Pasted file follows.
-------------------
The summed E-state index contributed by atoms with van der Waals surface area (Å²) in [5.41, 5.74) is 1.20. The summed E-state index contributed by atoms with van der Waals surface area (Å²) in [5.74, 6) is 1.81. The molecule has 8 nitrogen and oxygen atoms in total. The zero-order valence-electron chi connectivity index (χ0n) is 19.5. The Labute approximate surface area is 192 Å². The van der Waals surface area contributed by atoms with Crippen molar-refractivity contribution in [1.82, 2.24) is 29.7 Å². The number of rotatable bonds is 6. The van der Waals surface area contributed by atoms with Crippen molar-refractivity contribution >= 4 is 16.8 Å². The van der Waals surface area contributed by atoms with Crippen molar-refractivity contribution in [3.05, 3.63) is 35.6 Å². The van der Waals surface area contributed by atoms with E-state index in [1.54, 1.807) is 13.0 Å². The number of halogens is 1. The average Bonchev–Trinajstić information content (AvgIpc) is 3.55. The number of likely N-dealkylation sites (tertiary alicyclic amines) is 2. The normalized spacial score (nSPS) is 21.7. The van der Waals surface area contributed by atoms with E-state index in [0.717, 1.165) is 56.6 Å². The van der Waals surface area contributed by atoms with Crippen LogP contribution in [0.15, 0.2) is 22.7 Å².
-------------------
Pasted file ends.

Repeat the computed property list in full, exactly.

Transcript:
The summed E-state index contributed by atoms with van der Waals surface area (Å²) in [5.41, 5.74) is 1.20. The summed E-state index contributed by atoms with van der Waals surface area (Å²) in [5.74, 6) is 1.81. The molecule has 8 nitrogen and oxygen atoms in total. The zero-order valence-electron chi connectivity index (χ0n) is 19.5. The Labute approximate surface area is 192 Å². The van der Waals surface area contributed by atoms with Crippen molar-refractivity contribution in [1.82, 2.24) is 29.7 Å². The number of rotatable bonds is 6. The van der Waals surface area contributed by atoms with Crippen molar-refractivity contribution >= 4 is 16.8 Å². The van der Waals surface area contributed by atoms with Crippen molar-refractivity contribution in [3.05, 3.63) is 35.6 Å². The van der Waals surface area contributed by atoms with E-state index in [1.54, 1.807) is 13.0 Å². The number of halogens is 1. The average Bonchev–Trinajstić information content (AvgIpc) is 3.55. The number of likely N-dealkylation sites (tertiary alicyclic amines) is 2. The normalized spacial score (nSPS) is 21.7. The van der Waals surface area contributed by atoms with E-state index in [0.717, 1.165) is 56.6 Å². The van der Waals surface area contributed by atoms with Crippen LogP contribution in [0.15, 0.2) is 22.7 Å².